22 March 2013 by

Euro SanctionsIt is always a pleasure to welcome a new legal blog, especially one with subject matter which is relevant to readers of the UKHRB. May I introduce you to the European Sanctions Blog, written by Brick Court’s Maya Lester and Michael O’Kane of Peters & Peters. The blog is also on Twitter as @eusanctions

Sanctions imposed by European bodies on individuals, businesses and states are certainly topics which we have covered on this blog, for example the important recent rulings over EU sanctions on Iranian banks. A few interesting early posts over at EU Sanctions cover sanctions on Syria and Iran, terrorist asset freezing and most recently the extraordinary goings on at the Supreme Court this week in a case about an Iranian bank, Bank Mellat, which I also covered here.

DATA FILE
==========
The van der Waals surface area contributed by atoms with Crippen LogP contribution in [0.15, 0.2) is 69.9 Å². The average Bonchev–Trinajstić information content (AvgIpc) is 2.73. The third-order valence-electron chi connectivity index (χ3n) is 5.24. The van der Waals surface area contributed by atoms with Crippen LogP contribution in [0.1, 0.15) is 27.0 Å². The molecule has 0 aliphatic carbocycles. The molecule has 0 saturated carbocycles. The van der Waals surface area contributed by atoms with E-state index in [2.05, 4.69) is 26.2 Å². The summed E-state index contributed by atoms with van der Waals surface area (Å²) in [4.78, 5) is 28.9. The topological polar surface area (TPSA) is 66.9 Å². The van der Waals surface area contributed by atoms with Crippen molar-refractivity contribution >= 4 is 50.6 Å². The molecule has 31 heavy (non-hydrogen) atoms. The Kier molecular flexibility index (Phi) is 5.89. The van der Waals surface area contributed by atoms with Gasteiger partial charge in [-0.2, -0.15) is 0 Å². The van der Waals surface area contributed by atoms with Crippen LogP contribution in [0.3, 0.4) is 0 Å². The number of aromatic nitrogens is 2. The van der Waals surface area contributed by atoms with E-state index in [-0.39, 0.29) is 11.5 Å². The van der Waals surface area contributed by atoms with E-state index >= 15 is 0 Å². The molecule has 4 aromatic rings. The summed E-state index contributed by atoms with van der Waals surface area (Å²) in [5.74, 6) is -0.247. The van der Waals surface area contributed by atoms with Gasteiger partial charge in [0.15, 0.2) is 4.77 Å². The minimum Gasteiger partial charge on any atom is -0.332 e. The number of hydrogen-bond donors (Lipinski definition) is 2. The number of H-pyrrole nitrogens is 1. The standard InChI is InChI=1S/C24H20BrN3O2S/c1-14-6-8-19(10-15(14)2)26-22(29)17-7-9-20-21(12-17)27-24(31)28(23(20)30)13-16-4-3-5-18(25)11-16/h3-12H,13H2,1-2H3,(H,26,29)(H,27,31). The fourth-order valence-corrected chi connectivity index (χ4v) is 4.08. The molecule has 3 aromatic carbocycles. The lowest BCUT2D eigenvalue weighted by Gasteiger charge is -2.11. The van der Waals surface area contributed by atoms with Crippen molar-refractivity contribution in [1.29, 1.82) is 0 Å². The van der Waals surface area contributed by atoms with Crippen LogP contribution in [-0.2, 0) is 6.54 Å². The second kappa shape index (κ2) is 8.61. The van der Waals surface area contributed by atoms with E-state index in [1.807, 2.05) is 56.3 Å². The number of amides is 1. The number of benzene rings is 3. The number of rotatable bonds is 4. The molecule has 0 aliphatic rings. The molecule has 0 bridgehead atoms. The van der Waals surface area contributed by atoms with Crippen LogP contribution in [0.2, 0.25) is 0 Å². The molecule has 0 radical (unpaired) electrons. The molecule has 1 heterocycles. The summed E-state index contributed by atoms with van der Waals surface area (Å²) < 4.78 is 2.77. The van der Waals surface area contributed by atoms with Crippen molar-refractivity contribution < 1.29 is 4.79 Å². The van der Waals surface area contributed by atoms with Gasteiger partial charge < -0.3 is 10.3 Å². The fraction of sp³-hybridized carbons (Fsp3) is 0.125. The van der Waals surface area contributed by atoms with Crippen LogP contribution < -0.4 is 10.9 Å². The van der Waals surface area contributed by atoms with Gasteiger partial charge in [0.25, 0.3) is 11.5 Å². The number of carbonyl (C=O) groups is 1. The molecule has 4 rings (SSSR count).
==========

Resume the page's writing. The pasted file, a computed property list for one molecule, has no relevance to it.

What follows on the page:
Enjoy!
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Historical first as Supreme Court boots Iranian bank out of secret hearing

21 March 2013 by

TEST CARD1 Crown Office Row’s Robert Wastell is acting for the Treasury in this case – he has had no part in writing this post. 

Extraordinary developments in the Supreme Court today as the court, for the first time in its history, conducted a secret hearing during which one of the parties, an Iranian Bank, was not allowed to take part. Full background to the case, Bank Mellat (Appellant) v HM Treasury (Respondent) is here.